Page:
I started rapping in middle school. I used to write lyrics during class, and I actually got really good at it. People in my neighborhood started to recognize me, then that led to people in the industry taking notice. I knew I wanted a career in music and that college wasn’t the way to go for me, but there also came a point where I had to ask myself if I could really be the next Jay-Z or Kendrick Lamar. The answer was probably not. Fortunately, the generation before me did a good job at shining a light on the different jobs in the music industry. I realized I could switch gears and focus on being an executive in music while still fulfilling my dreams of being close to the creative process.

Q: What steps did you take to build the career you have today?
My brother and I had a hard time breaking into the business, and we were both songwriters so we started our own company. We used our connections to get placements with different artists, and I supported him as a manager when he started to write for big names like Usher, Rhianna, and Beyoncé. We accomplished a lot together, then we branched off into our own careers. I started working with Vans, which was my introduction to corporate America. I had never skated a day in my life, but Vans was really trying to immerse themselves in music, specifically hip-hop, and that was something I knew well. I was able to help bridge the gap between Vans and hip-hop culture, and carried that knowledge with me to my next role at Fender, where I helped the brand reach artists in the hip-hop and R&B space and built the first ever Urban Music department in the Music Instruments industry. Eventually, someone I worked with in a previous role tipped me off to the opening for a role as a senior manager of hip-hop artist relations at Amazon Music. I interviewed and got the job, along with a recommendation from an old co-worker named Christina Calio.

Three men stand for a photo in the alleyway of several brick buildings.

Hinshaw working with Chance the Rapper at an event for Vans.

Q: What advice do you have for others who want to work toward a job like yours?
Networking is so important. Starting out, I would try to introduce myself to as many people as I could. Opportunities would fall into place from there because people knew that I was connected to artists. A big part of building relationships like this is treating everybody the same and being nice to everyone you encounter. You never know where your next opportunity is going to come from.

As for breaking into the music business, you’ve just got to keep going. In one of my favorite interviews with Nipsey Hussle, he says that what set him apart from his peers is that he just didn’t quit. When Nipsey passed, that conversation kept playing over and over in my mind. It seems so obvious, but if you believe something in your heart, go forward until your heart tells you it’s time to give it up. Don’t let any outside influences encourage you to stop something that you believe in.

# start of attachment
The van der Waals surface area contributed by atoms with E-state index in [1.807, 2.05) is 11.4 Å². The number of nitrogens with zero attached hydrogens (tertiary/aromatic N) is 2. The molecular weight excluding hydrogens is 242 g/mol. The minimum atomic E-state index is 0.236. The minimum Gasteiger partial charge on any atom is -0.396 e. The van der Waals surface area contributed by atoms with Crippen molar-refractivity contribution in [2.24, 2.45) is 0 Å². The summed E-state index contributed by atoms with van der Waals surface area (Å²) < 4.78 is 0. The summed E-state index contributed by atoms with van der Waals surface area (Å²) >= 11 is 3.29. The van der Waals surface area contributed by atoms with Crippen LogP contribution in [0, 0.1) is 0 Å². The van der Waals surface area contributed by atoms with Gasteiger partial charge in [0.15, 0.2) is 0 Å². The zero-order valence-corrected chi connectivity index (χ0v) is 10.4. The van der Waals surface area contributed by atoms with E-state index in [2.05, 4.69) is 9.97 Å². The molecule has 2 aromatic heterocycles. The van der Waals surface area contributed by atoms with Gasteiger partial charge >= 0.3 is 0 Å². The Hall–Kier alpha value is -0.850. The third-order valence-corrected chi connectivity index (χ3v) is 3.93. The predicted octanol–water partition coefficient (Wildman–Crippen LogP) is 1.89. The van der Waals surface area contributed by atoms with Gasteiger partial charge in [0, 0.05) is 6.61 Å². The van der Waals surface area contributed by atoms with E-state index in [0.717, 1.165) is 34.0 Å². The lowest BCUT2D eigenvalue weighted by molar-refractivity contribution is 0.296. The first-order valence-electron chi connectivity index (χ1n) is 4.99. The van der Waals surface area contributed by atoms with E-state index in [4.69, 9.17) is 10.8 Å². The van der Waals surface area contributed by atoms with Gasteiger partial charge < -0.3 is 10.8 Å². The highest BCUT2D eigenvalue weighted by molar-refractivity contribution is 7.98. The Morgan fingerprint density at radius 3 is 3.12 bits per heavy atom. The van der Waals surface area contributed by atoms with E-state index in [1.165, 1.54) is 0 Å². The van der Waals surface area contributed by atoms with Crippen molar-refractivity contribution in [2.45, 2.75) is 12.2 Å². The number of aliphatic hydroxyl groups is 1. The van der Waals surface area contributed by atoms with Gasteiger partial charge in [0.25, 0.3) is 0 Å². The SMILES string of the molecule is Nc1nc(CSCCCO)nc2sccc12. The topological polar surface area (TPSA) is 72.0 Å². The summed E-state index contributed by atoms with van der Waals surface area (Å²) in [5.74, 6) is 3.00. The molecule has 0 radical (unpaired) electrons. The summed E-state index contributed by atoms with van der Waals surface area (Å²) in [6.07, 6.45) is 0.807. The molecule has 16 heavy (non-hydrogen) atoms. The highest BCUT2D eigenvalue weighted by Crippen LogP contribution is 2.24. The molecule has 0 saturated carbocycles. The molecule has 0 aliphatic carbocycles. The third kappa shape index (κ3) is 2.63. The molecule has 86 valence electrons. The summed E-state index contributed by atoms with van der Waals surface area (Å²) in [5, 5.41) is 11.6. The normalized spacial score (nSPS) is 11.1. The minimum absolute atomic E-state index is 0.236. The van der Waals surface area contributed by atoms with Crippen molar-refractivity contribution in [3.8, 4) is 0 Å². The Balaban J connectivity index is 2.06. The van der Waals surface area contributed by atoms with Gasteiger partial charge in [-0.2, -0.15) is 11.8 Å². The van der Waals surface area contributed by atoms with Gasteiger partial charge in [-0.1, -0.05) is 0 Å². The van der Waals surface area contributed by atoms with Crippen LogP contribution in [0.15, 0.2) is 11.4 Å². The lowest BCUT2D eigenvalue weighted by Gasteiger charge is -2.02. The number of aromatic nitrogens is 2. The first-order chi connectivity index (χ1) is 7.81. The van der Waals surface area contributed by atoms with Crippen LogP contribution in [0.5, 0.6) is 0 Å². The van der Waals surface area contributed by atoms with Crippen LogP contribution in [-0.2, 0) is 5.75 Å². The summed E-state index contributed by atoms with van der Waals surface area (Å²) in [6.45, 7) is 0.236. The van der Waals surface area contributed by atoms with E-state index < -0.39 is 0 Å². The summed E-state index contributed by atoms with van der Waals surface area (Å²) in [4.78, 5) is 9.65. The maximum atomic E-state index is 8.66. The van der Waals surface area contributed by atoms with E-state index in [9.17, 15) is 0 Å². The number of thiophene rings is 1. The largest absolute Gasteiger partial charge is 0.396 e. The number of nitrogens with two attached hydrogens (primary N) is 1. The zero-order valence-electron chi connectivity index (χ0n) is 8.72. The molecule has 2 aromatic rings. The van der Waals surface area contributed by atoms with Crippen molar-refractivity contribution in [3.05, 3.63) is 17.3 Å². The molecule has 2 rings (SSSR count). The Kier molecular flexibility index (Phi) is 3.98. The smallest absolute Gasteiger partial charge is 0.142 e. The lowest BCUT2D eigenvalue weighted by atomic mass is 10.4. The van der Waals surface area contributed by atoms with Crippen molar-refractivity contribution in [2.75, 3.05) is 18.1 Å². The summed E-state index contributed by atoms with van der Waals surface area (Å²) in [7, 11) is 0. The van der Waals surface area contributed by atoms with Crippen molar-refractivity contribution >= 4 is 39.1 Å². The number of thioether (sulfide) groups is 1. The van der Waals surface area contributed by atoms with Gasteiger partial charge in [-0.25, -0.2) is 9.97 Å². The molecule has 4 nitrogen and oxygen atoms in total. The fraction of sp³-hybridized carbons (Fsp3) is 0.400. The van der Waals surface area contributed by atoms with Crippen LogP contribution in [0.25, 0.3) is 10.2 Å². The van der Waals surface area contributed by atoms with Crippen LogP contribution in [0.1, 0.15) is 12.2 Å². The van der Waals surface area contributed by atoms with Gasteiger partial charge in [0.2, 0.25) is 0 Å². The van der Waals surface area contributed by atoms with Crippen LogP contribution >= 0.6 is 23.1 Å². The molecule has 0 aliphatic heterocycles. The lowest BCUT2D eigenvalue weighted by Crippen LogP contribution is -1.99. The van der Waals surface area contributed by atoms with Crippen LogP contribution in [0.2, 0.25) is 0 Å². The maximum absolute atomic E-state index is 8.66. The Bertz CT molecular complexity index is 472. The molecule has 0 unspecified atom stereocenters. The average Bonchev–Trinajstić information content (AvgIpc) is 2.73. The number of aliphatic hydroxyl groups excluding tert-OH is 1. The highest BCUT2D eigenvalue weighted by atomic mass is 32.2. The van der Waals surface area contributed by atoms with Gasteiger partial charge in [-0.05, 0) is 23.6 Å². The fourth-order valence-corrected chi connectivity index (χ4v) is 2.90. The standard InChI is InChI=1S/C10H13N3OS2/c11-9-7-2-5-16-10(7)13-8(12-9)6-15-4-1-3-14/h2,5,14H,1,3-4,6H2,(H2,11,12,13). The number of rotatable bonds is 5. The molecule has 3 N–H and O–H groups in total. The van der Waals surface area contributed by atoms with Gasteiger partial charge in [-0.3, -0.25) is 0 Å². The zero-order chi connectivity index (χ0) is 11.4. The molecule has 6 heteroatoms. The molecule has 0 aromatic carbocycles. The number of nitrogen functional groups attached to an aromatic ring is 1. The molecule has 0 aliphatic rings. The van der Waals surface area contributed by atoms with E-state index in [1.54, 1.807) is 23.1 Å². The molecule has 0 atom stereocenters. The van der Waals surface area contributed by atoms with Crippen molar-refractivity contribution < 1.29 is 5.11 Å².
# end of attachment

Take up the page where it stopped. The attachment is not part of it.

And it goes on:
Q: How is your team helping customers celebrate Black Music Month?
We’re working on a wider range of Amazon Originals as well as highly curated content to celebrate Black Music Month with Amazon Music listeners. Over the last month, we’ve had brand new Amazon Original songs from artists like Platinum-selling R&B sensation Queen Naija and two-time Grammy-nominated gospel artist Koryn Hawthorne. And acclaimed R&B artist serpentwithfeet covered Labi Siffre’s “Bless the Telephone.” We also released playlists that highlight regions in the U.S. and their different takes on hip-hop, like Made in the East and Made in the West, which are available now on Amazon Music.

One thing we’re really ecstatic about is CONNECTED with Wayno, a new monthly show airing on the Amazon Music Twitch Channel that connects the dots between ideas, people, and music through stories told by artists and innovators at the forefront of hip-hop and R&B. He’s like hip-hop royalty. He worked with Rocafella in the early days, and he’s contributed a unique voice in the industry over the past several years. Having someone with an authentic voice like him help us celebrate is really exciting. The show premiered June 23 with Wayno’s interview with Migos.

Q: Amazon Music also just released the Prime Day Show. Could you tell us about working on that?
Yeah, we were extremely excited to work with Prime Video on the 2021 Prime Day Show, a three-part immersive musical event featuring performances from Billie Eilish, H.E.R., and Kid Cudi, that released June 17. Over the last few months, I’ve been working directly with Cudi and H.E.R.’s team on their episodes, and they’ve really blown me away. The episodes H.E.R. and Cudi have put together are truly next level. All three episodes of the Prime Day Show premiered globally on Prime Video June 17 and are available to all customers for 30 days, with or without a Prime membership.

If you enjoyed learning about Timothy Hinshaw’s real (cool) job at Amazon, read more articles from this series here. For more information about opportunities at the company, visit